IDF Sgt. Elor Azaria in the Jaffa Military Court, July 25, 2016.
(photo credit: YONAH JEREMY BOB)
The Hebron shooter confessed to the Yaffo Military Court that the knife he had told military police was close to Abdel Fatah al-Sharif was in fact several meters away in a major breakthrough for the IDF prosecution in the manslaughter trial on Monday.
The admission came as part of day one of IDF Prosecutor Lt. Col. Nadav Weissman’s cross-examination of Elor Azaria regarding his March 24 shooting of al-Sharif, who had attacked two IDF soldiers and then been wounded.
The IDF prosecution has accused Azaria of killing Sharif in cold-blood after he was neutralized. Azaria has said that even though Sharif was wounded that in the high pressure of the moment, he still had seemed to present a serious and immediate danger either of reaching for the nearby knife or by setting off a possibly concealed explosive vest.
But many of these essentially self-defense arguments which Azaria’s lawyers Ilan Katz and Eyal Besserglick have carefully built up and which he himself testified about on Sunday came falling down under Weissman’s relentless cross-examination.
Weissman started by asking Azaria about why other witnesses in the trial said the knife was farther away from Sharif than he had said and why he had changed his story about which hand the knife was closer to.
Eventually, Weissman asked if one witness, who has admitted to moving the knife closer to Sharif, had lied when he said the knife was always close to him.
As throughout his cross-examination on Monday, Azaria maintained his outer composure, but openly tried to evade the question with phrases like “I saw what I saw, he saw what he saw and I do not trust the video.”
At one point, Azaria’s attempt to treat the video as not only imperfect, but as virtually useless exasperated lead Judge Col. Maya Heller who raised her voice at the Hebron shooter and his lawyers saying “you can’t say I won’t even address the video.”
Following this support from the court, Weissman said Azaria must answer “objectively” where the knife was based on the video.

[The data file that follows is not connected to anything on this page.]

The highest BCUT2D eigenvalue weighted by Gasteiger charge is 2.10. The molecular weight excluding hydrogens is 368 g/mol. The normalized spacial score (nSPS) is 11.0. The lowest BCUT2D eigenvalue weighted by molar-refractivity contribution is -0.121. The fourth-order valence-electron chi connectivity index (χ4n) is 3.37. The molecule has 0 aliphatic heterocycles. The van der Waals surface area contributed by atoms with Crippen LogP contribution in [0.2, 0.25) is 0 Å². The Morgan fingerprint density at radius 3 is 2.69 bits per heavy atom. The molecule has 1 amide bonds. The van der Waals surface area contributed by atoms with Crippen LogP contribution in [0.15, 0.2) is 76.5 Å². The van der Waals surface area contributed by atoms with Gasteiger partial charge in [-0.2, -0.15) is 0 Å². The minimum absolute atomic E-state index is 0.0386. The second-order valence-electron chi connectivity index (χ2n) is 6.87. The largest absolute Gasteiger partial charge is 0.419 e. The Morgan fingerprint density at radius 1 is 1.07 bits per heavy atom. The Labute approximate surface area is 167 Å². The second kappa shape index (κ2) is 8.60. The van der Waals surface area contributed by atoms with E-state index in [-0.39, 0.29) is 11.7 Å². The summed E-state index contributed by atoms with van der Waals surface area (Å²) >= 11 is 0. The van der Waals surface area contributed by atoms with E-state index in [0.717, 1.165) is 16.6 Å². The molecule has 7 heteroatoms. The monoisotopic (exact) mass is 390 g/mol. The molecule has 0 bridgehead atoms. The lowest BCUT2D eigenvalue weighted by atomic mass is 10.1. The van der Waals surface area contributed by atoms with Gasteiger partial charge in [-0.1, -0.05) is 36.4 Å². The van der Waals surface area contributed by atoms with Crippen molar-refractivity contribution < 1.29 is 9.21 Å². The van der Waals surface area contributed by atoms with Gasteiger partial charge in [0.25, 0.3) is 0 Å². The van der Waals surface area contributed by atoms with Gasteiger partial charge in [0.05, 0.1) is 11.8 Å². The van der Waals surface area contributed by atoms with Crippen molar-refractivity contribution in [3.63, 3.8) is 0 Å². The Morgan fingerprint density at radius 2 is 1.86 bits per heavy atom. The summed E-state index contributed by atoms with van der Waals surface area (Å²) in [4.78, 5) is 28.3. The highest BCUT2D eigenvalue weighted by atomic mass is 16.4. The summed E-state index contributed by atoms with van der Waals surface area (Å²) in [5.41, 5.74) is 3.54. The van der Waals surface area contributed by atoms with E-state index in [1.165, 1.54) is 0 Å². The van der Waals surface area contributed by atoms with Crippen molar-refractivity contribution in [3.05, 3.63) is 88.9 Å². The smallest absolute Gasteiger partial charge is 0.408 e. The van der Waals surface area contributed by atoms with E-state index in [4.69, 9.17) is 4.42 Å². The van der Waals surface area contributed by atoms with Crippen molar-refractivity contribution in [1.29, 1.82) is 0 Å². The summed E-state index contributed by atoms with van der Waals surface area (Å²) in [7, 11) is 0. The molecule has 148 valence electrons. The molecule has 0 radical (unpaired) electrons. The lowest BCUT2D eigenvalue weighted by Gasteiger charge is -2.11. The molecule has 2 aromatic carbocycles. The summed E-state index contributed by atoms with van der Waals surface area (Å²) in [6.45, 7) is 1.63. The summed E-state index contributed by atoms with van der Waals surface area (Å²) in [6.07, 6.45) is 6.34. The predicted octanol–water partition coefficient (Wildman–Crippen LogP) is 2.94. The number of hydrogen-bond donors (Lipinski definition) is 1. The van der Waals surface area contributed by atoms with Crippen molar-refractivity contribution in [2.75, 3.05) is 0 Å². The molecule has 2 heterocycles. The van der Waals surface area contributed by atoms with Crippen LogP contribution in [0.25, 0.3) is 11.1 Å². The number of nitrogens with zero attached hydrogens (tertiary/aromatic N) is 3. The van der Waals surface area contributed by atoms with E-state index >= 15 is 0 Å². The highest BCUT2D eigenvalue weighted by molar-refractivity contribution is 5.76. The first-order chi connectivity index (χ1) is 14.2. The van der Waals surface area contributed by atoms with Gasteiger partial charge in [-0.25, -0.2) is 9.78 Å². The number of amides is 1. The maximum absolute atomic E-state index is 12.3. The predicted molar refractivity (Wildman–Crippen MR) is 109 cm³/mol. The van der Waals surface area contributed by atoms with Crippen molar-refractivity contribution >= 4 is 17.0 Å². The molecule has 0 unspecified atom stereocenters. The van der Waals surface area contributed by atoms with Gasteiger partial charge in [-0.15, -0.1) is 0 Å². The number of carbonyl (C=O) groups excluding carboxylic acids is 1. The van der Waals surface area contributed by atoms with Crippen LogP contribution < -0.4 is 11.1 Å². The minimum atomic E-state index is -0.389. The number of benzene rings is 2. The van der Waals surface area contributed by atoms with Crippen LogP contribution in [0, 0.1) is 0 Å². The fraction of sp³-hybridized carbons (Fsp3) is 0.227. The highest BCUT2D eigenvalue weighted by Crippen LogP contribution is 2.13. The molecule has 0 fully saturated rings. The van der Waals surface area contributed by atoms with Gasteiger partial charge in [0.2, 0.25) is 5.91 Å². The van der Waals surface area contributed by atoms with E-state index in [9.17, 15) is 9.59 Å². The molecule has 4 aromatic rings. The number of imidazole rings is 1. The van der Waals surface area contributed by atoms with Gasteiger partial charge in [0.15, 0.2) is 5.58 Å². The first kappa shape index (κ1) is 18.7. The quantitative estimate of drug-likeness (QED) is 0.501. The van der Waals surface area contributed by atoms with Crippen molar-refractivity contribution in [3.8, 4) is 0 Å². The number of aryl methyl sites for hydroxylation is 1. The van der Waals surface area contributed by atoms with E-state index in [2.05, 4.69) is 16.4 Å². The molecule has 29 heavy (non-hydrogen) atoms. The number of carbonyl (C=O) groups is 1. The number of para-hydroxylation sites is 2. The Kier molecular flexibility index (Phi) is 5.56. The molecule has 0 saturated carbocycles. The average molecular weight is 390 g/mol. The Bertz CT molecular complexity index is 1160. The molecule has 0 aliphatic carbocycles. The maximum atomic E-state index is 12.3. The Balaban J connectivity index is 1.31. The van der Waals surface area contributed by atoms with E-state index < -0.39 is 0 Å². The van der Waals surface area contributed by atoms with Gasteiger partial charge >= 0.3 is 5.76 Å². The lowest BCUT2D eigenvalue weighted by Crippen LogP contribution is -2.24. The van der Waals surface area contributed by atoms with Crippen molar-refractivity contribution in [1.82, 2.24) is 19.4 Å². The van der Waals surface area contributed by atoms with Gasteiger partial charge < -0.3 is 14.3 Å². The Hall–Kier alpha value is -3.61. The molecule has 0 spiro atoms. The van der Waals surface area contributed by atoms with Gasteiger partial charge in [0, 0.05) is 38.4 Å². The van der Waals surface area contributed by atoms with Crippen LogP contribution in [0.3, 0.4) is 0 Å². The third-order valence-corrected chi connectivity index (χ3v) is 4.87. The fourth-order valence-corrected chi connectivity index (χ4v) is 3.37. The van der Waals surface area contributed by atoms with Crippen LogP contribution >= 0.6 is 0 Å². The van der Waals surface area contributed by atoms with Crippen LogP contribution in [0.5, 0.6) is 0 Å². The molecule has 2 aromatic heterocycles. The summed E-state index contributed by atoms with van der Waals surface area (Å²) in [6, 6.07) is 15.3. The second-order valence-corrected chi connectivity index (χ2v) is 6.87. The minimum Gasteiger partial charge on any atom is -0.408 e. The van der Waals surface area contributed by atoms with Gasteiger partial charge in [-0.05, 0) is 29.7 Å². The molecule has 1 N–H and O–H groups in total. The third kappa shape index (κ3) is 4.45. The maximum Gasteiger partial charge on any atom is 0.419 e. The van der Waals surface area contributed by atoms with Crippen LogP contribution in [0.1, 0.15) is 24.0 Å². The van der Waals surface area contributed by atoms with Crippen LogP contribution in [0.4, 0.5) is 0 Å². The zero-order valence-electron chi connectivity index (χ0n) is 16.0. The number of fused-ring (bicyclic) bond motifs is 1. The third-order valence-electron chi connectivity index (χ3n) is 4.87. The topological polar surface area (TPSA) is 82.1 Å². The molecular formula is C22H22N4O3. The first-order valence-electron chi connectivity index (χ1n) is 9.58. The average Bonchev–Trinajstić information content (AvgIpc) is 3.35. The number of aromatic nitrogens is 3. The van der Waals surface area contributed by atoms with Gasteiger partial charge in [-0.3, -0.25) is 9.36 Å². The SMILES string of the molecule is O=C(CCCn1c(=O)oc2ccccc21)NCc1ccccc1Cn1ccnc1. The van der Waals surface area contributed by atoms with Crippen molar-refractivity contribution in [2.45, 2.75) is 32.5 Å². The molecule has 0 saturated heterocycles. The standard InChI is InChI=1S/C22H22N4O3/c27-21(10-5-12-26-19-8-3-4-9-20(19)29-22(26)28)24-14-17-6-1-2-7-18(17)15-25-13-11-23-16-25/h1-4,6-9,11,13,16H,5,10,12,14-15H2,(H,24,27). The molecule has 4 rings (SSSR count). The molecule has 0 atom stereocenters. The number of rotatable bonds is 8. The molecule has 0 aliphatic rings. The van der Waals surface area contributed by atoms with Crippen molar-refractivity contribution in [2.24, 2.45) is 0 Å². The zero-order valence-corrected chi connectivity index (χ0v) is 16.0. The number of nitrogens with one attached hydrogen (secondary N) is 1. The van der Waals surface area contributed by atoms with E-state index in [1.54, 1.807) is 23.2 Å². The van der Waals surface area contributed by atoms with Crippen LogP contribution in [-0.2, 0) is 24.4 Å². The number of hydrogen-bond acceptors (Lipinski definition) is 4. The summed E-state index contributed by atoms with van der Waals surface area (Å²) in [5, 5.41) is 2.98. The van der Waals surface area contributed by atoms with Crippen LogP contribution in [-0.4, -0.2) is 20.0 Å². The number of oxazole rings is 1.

When Azaria tried to debate with him if there was an objective view, he said “objective means in the world of reality we live in!” Finally, Azaria admitted that the knife was far away in the video and not close like he had said, though he awkwardly and inconsistently tried to argue that he had seen the knife closer, even as the video clearly shows second by second that the knife was never closer.
With the lights in the room dimmed for the court’s watching the video and the placement of the knife second by second, Azaria’s father, Charlie, seemed to sense his son was in trouble and started to try to whisper some advice.
Judge Heller, sitting only 10 feet away, immediately cut-in practically shouting “you are not allowed to speak to your son during cross-examination, I do not want to have to throw anyone out of court.”
Another key point came where the three judges directly questioned Azaria about why he thought the IDF rule of “if there is a doubt, there is no doubt,” meant he should shoot in that instance, instead of he shoot hold off using force in that instance.
Azaria seemed somewhat shaken by the questioning which showed the judges critiquing his basic understanding of the rules of engagement, but he said that his biggest worry was that if he did not act, he would have to explain not acting to victims of a terrorist.
Who lied in the case, who forgot some facts and who did not lie was also a major issue on Monday.
When questioned by Weissman whether three IDF commanders who testified against Azaria had lied, Azaria sated that his IDF Major Tom Naaman was "100 percent a liar" and that his Lt. Col. David Shapira had partially lied and partially forgotten key details of the March incident. Azaria refrained however from saying any lower ranking soldier had lied in their accounts which partially hurt and partially helped him and did not take a strong position on his IDF Col. Yariv Ben Ezra, who he said he did not know well and was only involved second-hand.
Azaria also struggled to definitively answer addition questions from the prosecution Monday regarding a new claim he revealed Sunday, in which he alleged that Naaman struck Azaria following the shooting. Weissman indicated that Azaria had fabricated the account, asking the defendant why he hadn't previously mentioned the incident.
Azaria countered that he hoped Naaman would return to court to testify about the issue.